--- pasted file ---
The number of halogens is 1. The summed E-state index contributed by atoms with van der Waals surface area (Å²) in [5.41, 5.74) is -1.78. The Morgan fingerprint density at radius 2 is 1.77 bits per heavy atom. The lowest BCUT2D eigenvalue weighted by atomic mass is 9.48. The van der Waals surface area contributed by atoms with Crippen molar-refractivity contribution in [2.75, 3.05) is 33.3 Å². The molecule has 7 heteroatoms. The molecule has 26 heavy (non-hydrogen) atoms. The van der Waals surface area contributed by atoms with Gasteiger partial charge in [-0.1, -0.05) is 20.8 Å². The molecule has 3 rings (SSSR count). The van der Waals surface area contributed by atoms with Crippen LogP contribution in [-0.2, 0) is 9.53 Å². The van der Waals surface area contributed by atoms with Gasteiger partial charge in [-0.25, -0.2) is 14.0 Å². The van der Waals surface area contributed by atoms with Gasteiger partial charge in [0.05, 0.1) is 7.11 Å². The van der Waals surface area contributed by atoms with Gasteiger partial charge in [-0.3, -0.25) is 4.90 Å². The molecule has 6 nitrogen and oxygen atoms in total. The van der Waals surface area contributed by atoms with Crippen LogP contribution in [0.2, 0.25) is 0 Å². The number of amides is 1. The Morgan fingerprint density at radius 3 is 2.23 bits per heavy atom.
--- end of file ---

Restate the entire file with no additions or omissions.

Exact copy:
The number of halogens is 1. The summed E-state index contributed by atoms with van der Waals surface area (Å²) in [5.41, 5.74) is -1.78. The Morgan fingerprint density at radius 2 is 1.77 bits per heavy atom. The lowest BCUT2D eigenvalue weighted by atomic mass is 9.48. The van der Waals surface area contributed by atoms with Crippen molar-refractivity contribution in [2.75, 3.05) is 33.3 Å². The molecule has 7 heteroatoms. The molecule has 26 heavy (non-hydrogen) atoms. The van der Waals surface area contributed by atoms with Gasteiger partial charge in [-0.1, -0.05) is 20.8 Å². The molecule has 3 rings (SSSR count). The van der Waals surface area contributed by atoms with Crippen LogP contribution in [-0.2, 0) is 9.53 Å². The van der Waals surface area contributed by atoms with Gasteiger partial charge in [-0.25, -0.2) is 14.0 Å². The van der Waals surface area contributed by atoms with Gasteiger partial charge in [0.05, 0.1) is 7.11 Å². The van der Waals surface area contributed by atoms with Gasteiger partial charge in [-0.3, -0.25) is 4.90 Å². The molecule has 6 nitrogen and oxygen atoms in total. The van der Waals surface area contributed by atoms with Crippen LogP contribution in [0.2, 0.25) is 0 Å². The number of amides is 1. The Morgan fingerprint density at radius 3 is 2.23 bits per heavy atom.